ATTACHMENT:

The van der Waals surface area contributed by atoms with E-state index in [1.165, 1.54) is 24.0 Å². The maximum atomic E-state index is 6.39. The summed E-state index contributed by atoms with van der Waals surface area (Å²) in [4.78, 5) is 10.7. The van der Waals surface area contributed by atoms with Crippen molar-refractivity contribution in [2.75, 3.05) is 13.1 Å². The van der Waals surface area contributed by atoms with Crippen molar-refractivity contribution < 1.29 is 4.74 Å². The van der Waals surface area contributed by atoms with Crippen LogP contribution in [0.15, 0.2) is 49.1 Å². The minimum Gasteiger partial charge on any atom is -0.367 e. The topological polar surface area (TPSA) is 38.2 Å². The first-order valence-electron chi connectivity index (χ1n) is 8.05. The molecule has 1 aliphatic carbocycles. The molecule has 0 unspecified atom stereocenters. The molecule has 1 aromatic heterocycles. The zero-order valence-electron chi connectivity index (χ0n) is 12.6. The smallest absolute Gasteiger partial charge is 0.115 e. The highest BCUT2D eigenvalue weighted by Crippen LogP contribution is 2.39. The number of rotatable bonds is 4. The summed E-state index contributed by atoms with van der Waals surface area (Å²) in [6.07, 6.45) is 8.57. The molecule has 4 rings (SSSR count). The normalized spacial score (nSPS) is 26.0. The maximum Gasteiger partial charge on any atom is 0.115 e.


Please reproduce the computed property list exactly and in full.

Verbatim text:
The van der Waals surface area contributed by atoms with E-state index in [1.165, 1.54) is 24.0 Å². The maximum atomic E-state index is 6.39. The summed E-state index contributed by atoms with van der Waals surface area (Å²) in [4.78, 5) is 10.7. The van der Waals surface area contributed by atoms with Crippen molar-refractivity contribution in [2.75, 3.05) is 13.1 Å². The van der Waals surface area contributed by atoms with Crippen molar-refractivity contribution < 1.29 is 4.74 Å². The van der Waals surface area contributed by atoms with Crippen LogP contribution in [0.15, 0.2) is 49.1 Å². The minimum Gasteiger partial charge on any atom is -0.367 e. The topological polar surface area (TPSA) is 38.2 Å². The first-order valence-electron chi connectivity index (χ1n) is 8.05. The molecule has 1 aliphatic carbocycles. The molecule has 0 unspecified atom stereocenters. The molecule has 1 aromatic heterocycles. The zero-order valence-electron chi connectivity index (χ0n) is 12.6. The smallest absolute Gasteiger partial charge is 0.115 e. The highest BCUT2D eigenvalue weighted by Crippen LogP contribution is 2.39. The number of rotatable bonds is 4. The summed E-state index contributed by atoms with van der Waals surface area (Å²) in [6.07, 6.45) is 8.57. The molecule has 4 rings (SSSR count). The normalized spacial score (nSPS) is 26.0. The maximum Gasteiger partial charge on any atom is 0.115 e.